Phosphorylation of the nonstructural NS5A protein is highly conserved among hepatitis C virus (HCV) genotypes. However, the precise site or sites of phosphorylation of NS5A have not been determined, and the functional significance of phosphorylation remains unknown. Here, we showed by two-dimensional phosphopeptide mapping that a protein kinase or kinases present in yeast, insect, and mammalian cells phosphorylated a highly purified HCV genotype 1b NS5A from insect cells on identical serine residues. We identified a major phosphopeptide (corresponding to amino acids 2193-2212 of the HCV 1b polyprotein) by using negative-ion electrospray ionization-microcapillary high performance liquid chromatography-mass spectrometry. The elution time of the phosphopeptide determined by negative-ion electrospray ionization-mass spectrometry corresponded with the elution time of the majority of (32)P-label that was incorporated into the phosphopeptide by an in vitro kinase reaction. Subsequent analysis of the peak fraction by automated positive-ion electrospray ionization-tandem mass spectrometry revealed that Ser(2194) was the major phosphorylated residue on the phosphopeptide GpSPPSLASSSASQLSAPSLK. Substitution for Ser(2194) with Ala resulted in the concomitant disappearance of major in vivo phosphorylated peptides. Ser(2194) and surrounding amino acids are highly conserved in all HCV genotypes, suggesting NS5A phosphorylation at Ser(2194) may be an important mechanism for modulating NS5A biological functions.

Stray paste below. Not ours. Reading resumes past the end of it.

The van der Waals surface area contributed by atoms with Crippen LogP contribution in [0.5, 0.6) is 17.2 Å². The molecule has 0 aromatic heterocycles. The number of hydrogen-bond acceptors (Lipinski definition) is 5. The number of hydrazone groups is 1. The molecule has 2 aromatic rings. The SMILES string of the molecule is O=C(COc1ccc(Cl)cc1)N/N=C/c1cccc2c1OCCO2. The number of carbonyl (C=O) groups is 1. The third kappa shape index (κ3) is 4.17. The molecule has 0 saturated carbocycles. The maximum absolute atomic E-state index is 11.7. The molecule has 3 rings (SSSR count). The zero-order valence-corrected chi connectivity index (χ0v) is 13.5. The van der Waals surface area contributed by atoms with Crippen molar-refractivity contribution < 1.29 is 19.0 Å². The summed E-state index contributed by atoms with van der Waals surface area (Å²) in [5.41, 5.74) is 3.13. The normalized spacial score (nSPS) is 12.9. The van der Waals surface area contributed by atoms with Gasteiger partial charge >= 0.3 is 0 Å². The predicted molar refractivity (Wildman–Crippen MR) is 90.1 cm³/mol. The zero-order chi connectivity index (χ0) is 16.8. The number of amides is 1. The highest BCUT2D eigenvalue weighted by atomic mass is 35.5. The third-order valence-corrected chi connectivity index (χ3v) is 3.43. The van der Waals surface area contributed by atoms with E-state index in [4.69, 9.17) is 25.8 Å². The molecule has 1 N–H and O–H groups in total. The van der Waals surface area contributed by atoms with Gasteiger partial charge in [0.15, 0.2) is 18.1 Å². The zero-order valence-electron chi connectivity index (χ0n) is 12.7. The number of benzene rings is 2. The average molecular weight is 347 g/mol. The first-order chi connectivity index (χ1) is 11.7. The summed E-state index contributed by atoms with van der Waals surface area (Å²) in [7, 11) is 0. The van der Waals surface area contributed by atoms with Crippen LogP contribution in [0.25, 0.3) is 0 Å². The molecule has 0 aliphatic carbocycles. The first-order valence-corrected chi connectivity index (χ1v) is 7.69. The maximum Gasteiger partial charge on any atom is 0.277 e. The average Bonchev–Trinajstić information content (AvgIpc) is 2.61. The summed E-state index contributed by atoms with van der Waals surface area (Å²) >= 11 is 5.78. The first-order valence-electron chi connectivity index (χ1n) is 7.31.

Copyright 2000 Academic Press.